If you’re not familiar with PAAC, now is a good time to visit their website at learn more about them!

Taneya <![CDATA[We’re Good for Genealogy and More!]]> 2014-03-16T21:10:31Z 2014-03-16T21:09:35Z One of the great things I enjoy about being part of the USGenWeb Project is the many conversations I get to have with researchers around the country.  It is amazing to see to the extent of how the information all of our volunteers and county coordinators provide, is used for individual research.  From time to time, we like to share how others find value in our work. But guess what? Not only can the information be used for personal family history and research, but also more.   

On the TNGenWeb site is a Special Project section dedicated to information about the Revolutionary War, including information about the 1780 Battle of King’s Mountain. This information is a good source for those who may have had family members involved.  But what is interesting is that Peggy McLain has used some of the information and as contextual backdrop for her new book, Shadow Dogs

shadowdogsShadow Dogs is a historical novel. In the book, she tells the fictionalized story of John LeQuire and his father John LeQuire, her fourth and fifth great-grandfathers respectively. Young John, the central character, participates in the Battle of King’s Mountain, and for these experiences, Peggy drew from the information online with the TNGenWeb regarding the Battle. How cool!

“An unassuming hero, orphaned at the age of twelve, John is caught up in a web of lies and deceit..” is part of the back of the book description.  Sounds quite intriguing! If this sounds like the kind of story you’d be interested in, you may want to check it out. 


Thanks Peggy for your support of the TNGenWeb!

Taneya <![CDATA[TNGenWeb Cemetery Database Update]]> 2014-03-10T00:56:16Z 2014-03-09T22:20:52Z Have you visited our TNGenWeb Cemetery Database lately? If so, you may have noticed that the site has been redesigned and has a few new features included.

The TNGenWeb Cemetery Database, coordinated by Jerry Butler, is a great collection of burial records from across the state.  As of this writing, the database includes more than 350,000 records from 15,000 cemeteries.   


In the database, you can

  • search for individuals across the state
  • restrict your search to specific counties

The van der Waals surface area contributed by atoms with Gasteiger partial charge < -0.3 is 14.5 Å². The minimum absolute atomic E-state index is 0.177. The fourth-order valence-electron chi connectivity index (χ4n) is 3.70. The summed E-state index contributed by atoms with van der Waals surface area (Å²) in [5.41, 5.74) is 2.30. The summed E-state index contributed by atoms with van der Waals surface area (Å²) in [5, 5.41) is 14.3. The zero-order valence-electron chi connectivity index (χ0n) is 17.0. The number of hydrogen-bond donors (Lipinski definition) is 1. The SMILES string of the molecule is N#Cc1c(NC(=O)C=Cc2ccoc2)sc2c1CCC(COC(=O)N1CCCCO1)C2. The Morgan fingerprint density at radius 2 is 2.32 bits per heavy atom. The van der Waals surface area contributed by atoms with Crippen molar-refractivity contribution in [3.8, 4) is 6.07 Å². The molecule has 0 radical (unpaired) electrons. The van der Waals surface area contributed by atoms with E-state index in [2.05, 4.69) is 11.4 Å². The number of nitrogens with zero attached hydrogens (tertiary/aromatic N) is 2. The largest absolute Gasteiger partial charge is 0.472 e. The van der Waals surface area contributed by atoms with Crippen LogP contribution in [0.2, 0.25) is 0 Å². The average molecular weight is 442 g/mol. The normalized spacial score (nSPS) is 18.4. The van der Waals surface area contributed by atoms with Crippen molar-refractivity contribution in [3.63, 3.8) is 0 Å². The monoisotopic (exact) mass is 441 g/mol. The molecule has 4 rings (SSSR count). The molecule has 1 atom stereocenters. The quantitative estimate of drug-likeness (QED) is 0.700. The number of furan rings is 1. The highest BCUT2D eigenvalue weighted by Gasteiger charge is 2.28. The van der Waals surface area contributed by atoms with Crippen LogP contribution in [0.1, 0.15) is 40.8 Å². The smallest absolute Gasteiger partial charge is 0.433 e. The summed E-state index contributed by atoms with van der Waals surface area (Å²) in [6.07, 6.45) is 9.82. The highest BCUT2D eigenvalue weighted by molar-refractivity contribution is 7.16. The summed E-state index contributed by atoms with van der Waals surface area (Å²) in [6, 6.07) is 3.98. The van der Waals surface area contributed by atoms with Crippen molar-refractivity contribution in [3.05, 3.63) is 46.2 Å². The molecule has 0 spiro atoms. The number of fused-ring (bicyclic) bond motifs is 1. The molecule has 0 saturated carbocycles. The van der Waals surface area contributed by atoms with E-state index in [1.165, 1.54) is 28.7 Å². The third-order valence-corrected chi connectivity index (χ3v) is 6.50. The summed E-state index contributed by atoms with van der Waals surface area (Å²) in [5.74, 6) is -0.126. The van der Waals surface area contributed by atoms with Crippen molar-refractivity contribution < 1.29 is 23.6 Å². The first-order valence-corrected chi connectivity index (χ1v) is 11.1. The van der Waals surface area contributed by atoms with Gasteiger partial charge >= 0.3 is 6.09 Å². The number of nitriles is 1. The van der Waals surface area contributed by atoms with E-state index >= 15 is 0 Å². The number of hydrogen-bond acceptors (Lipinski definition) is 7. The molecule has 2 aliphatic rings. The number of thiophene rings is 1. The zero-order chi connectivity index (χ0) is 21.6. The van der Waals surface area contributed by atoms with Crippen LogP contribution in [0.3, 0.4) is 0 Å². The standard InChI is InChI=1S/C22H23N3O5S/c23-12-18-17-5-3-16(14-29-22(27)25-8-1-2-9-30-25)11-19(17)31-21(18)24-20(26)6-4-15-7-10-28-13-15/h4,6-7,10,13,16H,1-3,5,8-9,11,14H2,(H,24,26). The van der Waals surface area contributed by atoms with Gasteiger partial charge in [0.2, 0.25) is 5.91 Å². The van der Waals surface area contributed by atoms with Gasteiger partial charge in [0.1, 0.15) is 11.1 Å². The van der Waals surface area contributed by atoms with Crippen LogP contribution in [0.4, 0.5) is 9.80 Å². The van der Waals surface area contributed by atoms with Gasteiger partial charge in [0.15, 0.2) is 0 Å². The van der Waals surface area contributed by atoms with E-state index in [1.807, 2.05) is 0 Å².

• search on a first name, middle name, and/or surname
  • search cemeteries by name and/or by GPS coordinates – can even generate a map of your results

There is a page for each county that allows you to see, at-a-glance, which cemeteries have records available. In some instances, you’ll find these records also on our individual county sites; in other instances, the records will only be available here.  Additionally, each county has a link to a great map of cemeteries in the county and links back to each county website. 

If you’ve not used the database before, this is a good time to explore! If it’s been awhile, do some new searching – you just may find some information that was not there last time you checked!


Taneya <![CDATA[County Spotlight: Haywood County]]> 2014-02-13T14:50:09Z 2014-02-13T14:50:09Z Today for our weekly County Spotlight series we are visiting Haywood County.

Coordinator:  Your coordinator for Haywood County is Jim Ackerman, who has been with the TNGenWeb Project since late 2007.   Jim actively updates the Haywood County website – if you have family from this area, you’d do well to make sure you spend some time to keep up with all that Jim posts.  The What’s New page on the Haywood site is particularly helpful as you can, at-a-glance, see what has been added since the last time you visited.

Records Highlight:  As a user of the Haywood County site, there are three record collections that you will quickly come to find to be great sources of information.  

  • Cemetery Burials –  Jim has a great collection of burial records on the site from cemeteries all across the county.  The Cemeteries page has links to many, many cemeteries and combined there are more than 20,000 burial records.  20,000!!!  
  • Marriages – check out the collection of marriage records from 1859-1908. 
  • Obituary Index –  many obits indexed alphabetically by last name, at least 3,000 of them. Most come from the Brownsville States-Graphic newspaper.

Trivia:  Nutbush, TN.  Sound familiar? Haywood County is the home of Anna Mae Bullock (aka Tina Turner).  The West TN Delta Heritage Center even hosts an annual Tina Turner Heritage Days event!  In doing a little research on Tina’s family tree, I was able to quickly find on the Haywood County site the marriage information for her paternal grandparents, Alex and Roxanna (Whitelaw) Bullock. They married January 17, 1878.